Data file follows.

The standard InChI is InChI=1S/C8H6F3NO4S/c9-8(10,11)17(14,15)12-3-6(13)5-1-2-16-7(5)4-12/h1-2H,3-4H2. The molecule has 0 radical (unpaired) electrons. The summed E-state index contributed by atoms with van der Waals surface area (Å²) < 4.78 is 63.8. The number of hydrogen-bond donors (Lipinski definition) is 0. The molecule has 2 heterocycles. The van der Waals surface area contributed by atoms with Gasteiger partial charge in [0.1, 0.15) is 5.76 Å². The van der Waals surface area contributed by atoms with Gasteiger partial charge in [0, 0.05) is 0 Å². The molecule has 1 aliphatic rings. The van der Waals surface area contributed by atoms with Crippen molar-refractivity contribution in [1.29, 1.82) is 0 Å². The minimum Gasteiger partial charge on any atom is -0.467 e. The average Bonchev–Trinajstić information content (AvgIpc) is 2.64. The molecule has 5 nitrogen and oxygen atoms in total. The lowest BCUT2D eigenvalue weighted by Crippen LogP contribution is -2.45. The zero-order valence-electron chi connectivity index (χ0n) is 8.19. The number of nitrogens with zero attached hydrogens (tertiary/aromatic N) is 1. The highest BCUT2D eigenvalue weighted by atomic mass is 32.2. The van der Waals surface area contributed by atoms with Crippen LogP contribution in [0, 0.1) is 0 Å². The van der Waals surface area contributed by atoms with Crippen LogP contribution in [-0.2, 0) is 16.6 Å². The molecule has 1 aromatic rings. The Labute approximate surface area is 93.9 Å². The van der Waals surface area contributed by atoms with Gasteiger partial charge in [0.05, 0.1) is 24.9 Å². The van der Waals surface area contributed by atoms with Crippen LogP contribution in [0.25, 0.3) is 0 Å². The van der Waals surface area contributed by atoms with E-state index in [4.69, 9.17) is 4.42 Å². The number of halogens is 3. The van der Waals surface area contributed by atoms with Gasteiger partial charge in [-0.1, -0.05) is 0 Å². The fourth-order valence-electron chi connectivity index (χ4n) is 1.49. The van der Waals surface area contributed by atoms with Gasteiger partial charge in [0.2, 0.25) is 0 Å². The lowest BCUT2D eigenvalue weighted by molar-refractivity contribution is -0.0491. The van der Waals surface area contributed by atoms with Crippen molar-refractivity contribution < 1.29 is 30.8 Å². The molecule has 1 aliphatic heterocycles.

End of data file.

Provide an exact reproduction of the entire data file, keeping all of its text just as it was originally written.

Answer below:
The standard InChI is InChI=1S/C8H6F3NO4S/c9-8(10,11)17(14,15)12-3-6(13)5-1-2-16-7(5)4-12/h1-2H,3-4H2. The molecule has 0 radical (unpaired) electrons. The summed E-state index contributed by atoms with van der Waals surface area (Å²) < 4.78 is 63.8. The number of hydrogen-bond donors (Lipinski definition) is 0. The molecule has 2 heterocycles. The van der Waals surface area contributed by atoms with Gasteiger partial charge in [0.1, 0.15) is 5.76 Å². The van der Waals surface area contributed by atoms with Gasteiger partial charge in [0, 0.05) is 0 Å². The molecule has 1 aliphatic rings. The van der Waals surface area contributed by atoms with Crippen molar-refractivity contribution in [1.29, 1.82) is 0 Å². The minimum Gasteiger partial charge on any atom is -0.467 e. The average Bonchev–Trinajstić information content (AvgIpc) is 2.64. The molecule has 5 nitrogen and oxygen atoms in total. The lowest BCUT2D eigenvalue weighted by Crippen LogP contribution is -2.45. The zero-order valence-electron chi connectivity index (χ0n) is 8.19. The number of nitrogens with zero attached hydrogens (tertiary/aromatic N) is 1. The highest BCUT2D eigenvalue weighted by atomic mass is 32.2. The van der Waals surface area contributed by atoms with Crippen LogP contribution in [0, 0.1) is 0 Å². The van der Waals surface area contributed by atoms with Crippen LogP contribution in [-0.2, 0) is 16.6 Å². The molecule has 1 aromatic rings. The Labute approximate surface area is 93.9 Å². The van der Waals surface area contributed by atoms with Gasteiger partial charge in [0.05, 0.1) is 24.9 Å². The van der Waals surface area contributed by atoms with Crippen LogP contribution in [0.25, 0.3) is 0 Å². The van der Waals surface area contributed by atoms with E-state index in [4.69, 9.17) is 4.42 Å². The number of halogens is 3. The van der Waals surface area contributed by atoms with Gasteiger partial charge in [-0.1, -0.05) is 0 Å². The fourth-order valence-electron chi connectivity index (χ4n) is 1.49. The van der Waals surface area contributed by atoms with Gasteiger partial charge in [0.2, 0.25) is 0 Å². The lowest BCUT2D eigenvalue weighted by molar-refractivity contribution is -0.0491. The van der Waals surface area contributed by atoms with Crippen molar-refractivity contribution < 1.29 is 30.8 Å². The molecule has 1 aliphatic heterocycles.